Flight Is An Indication of Guilt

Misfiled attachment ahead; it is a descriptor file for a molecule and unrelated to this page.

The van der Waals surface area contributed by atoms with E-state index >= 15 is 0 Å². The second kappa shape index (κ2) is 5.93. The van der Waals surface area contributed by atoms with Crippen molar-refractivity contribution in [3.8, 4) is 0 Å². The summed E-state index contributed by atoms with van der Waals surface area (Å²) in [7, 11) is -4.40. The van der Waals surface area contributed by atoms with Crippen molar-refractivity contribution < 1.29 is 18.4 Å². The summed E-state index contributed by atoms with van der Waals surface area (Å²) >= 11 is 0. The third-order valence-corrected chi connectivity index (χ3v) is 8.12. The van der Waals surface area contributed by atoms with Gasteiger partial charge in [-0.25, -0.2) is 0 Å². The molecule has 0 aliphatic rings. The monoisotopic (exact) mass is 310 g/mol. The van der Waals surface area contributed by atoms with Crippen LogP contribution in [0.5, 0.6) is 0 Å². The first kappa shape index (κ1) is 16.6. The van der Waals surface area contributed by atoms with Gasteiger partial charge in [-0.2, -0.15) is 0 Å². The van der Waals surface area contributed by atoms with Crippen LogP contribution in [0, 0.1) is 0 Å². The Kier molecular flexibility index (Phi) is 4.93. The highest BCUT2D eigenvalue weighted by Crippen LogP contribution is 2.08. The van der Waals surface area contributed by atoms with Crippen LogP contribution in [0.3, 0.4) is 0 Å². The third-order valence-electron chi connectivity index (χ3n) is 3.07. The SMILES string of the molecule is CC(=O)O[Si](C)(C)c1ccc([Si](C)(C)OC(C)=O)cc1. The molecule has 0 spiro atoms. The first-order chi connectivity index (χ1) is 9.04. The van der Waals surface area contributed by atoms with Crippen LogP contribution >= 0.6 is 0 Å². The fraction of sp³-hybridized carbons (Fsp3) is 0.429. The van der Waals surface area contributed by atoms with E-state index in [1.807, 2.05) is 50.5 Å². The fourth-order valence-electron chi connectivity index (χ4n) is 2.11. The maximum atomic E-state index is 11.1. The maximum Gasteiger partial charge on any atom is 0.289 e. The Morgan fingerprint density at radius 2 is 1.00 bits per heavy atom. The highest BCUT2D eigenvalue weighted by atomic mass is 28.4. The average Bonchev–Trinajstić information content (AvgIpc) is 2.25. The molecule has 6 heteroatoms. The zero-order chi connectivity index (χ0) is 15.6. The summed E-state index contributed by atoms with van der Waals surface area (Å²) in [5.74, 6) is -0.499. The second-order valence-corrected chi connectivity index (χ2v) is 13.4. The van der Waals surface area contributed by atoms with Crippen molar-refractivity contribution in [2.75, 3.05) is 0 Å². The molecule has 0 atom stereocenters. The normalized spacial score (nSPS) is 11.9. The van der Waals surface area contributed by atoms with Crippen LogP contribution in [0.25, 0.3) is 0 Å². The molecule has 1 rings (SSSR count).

Flight does indicate consciousness of guilt, and a trial court may consider this as evidence, "along with other proof, from which guilt may be inferred." Commonwealth v. Bruce, 717 A.2d 1033, 1037-38 (Pa. Super. 1998), quoted in Commonwealth v. Miller, 721 A.2d 1121, 1125 (Pa. Super. 1998). Nonetheless, this only holds true in cases in which the other evidence of guilt consists of more than mere presence at the scene. Our supreme court has instructed that "mere presence on the scene both immediately prior to and subsequent to the commission of a crime and flight therefrom is not sufficient evidence to prove involvement in the crime." Commonwealth v. Goodman, 465 Pa. 367, 370-71, 350 A.2d 810, 811-12 (1976), cited in Paschall, 482 A.2d at 593 (Cirillo, J., dissenting). "The additional element of flight, which is as consistent with fear as with guilt, does not convert presence into proof of guilt." Goodman, supra at 371, 350 A.2d at 811. In Roscioli, supra, our supreme court quoted the following pertinent reasoning of the United States Court of Appeals for the District of Columbia: The evidentiary value of flight has depreciated substantially in the face of Supreme Court decisions delineating the dangers inherent in unperceptive reliance upon flight as indicium of guilt. We no longer hold tenable the notion that "the wicked flee when no man pursueth, but the righteous are as bold as a lion". The proposition that "one who flees shortly after a criminal act is committed, or when he is accused of committing it, does so because he feels some guilt concerning that act" is not absolute as a legal doctrine "since it is a matter of common knowledge that men who are entirely innocent do sometimes fly from the scene of a crime through fear of being apprehended as the guilty parties, or from an unwillingness to appear as witnesses." With cautious application in appreciation of its innate shortcomings, flight may under particular conditions be the basis for an inference of consciousness of guilt. But guilt, as a factual deduction, must be predicated upon a firmer foundation than a combination of unelucidated presence and unelucidated flight. Here there was no evidentiary manifestation that the appellant was prompted by subjective considerations related in any way to the crime. Bailey v. United States, 135 U.S. App. D.C. 95, 416 F.2d 1110, 1114-15 (D.C. Cir. 1969), quoted in Roscioli, supra at 67 n.6, 309 A.2d at 400 n.6. As was stated in Goodman, supra, "here, the evidence is as consistent with the inference that appellant innocently happened upon the scene and fled out of fear as it is with the inference that appellant was a participant in the burglary." Id. at 371, 350 A.2d at 812.